Azerbaijan is the only country to border both Iran and Russia. Other neighbors include Georgia, Turkey and Armenia.

Its location makes it a cross roads.

 

Suzette Grillot and Rebecca Cruise discuss the outcomes of the Dutch elections, and a food poisoning case that has sickened thousands of children in Egypt.

Then, Rebecca interviews historian Rochelle Ruthchild about the women’s movement in Russia and the Soviet Union. Ruthchild wrote the book Equality and Revolution: Women’s Rights in the Russian Empire, 1905-1917. She’s also a member of The 888 Women’s History Project, which recently produced the documentary film Left On Pearl about the 1971 International Women’s Day March in Boston.

Suzette Grillot talks to Joshua Landis about the latest in Syria.

Then, Suzette interviews Andrew Horton about his new documentary Laughter Without Borders. The film tells the story of clowns who visit children in stressed environments, like refugee camps.

Jan Damm, left; Sabine Choucair, center; and Kolleen Kintz, back perform in Greece for Clowns Without Borders.
Clowns Without Borders

 

 

Andrew Horton believes the best way to understand a country’s people is to learn what makes them laugh.

“Laughter crosses borders,” he says.

Narges Bajoghli

 

 

The Iranian regime faces a daunting puzzle: How to translate the ideals of the 1979 revolution to a new generation.

That question launched Narges Bajoghli into her research in Iran, which focuses on pro-revolution communication.

“In Iran this is an important question because over 75 percent of the population is under the age of 35, meaning they don't remember the revolution,” Bajoghli said.

Suzette Grillot and Rebecca Cruise talks about nominees in the Best Foreign Language films category at the 2017 Oscars.

Then, Joshua Landis discusses Iran with Narges Bajoghli, an anthropologist and filmmaker. She’s a researcher in International Public Affairs at the Watson Institute at Brown University.

Nadim Shehadi

 

During the 20th century, countries in the Middle East developed strong, nationalist states that created a homogenous model for their societies. Lebanon, however, did not follow suit. As Middle East expert Nadim Shehadi likes to say, Lebanon skipped the 20th century altogether.

World Views: February 17, 2017

Feb 17, 2017

Suzette Grillot and Joshua Landis talk about the future of the two-state solution in Israel.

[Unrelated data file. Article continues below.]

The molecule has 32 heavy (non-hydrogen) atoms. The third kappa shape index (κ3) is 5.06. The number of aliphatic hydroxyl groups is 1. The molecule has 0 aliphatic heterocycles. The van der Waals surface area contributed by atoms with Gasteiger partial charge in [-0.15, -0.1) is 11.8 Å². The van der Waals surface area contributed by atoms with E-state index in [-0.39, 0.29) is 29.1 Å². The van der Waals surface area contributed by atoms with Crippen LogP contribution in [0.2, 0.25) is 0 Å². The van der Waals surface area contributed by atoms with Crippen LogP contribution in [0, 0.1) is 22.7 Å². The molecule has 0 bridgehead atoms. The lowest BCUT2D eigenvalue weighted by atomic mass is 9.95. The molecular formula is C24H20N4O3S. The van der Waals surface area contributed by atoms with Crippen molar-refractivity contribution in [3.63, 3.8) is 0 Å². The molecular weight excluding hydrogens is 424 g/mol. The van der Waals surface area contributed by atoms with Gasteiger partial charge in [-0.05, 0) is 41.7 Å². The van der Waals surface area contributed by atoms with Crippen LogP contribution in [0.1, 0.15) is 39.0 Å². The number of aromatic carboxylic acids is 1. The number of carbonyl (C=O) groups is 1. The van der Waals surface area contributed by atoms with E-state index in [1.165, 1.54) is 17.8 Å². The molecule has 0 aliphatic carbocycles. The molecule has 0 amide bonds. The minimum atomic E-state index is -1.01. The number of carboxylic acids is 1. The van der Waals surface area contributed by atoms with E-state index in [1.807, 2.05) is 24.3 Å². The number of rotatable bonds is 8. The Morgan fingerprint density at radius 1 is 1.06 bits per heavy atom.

Then Suzette speaks with Nadim Shehadi, director of the Fares Center for Easter Mediterranean Studies at Tufts University. They discuss Lebanon's relative stability in a region that is engulfed in conflict.

Suzette Grillot and Rebecca Cruise talk about ongoing protests in Romania.

Then, Suzette interviews Orville Schell about China's relationship with the world. Schell is an award-winning journalist and former dean of the Graduate School of Journalism at University of California-Berkeley.

Schell: U.S. And Chinese Cooperation Essential For The World

Feb 10, 2017
Orvville Schell
The Asia Society

 

As a college student, China was something of a forbidden land for Orville Schell. He was mystified by the Chinese language, but found it difficult to find a good language course in the United States.

“It was a bit of a terra incognita,” Schell said. “I think the very fact that I couldn't go there was most interesting to me.”

An informal settlement in Zambia, taken during John Harris' 2014 trip.
David Boeck

 

Urbanization is rapidly expanding on a global scale, and it is creating a demand for reorganization of cities and spaces. Urban and regional planners, like John Harris, weigh the different needs of societies to ensure the city suits the people who live in it. Harris focuses on sustainable urbanization, especially in Africa where he has dealt with informal settlements.

Suzette Grillot and Rebecca Cruise talk about President Trump's executive order that pauses the resettlement of refugees in the United States and bans travel from seven Muslim-majority countries.

Then, Suzette talks with John Harris about sustainable development and informal communities in Africa.

Pages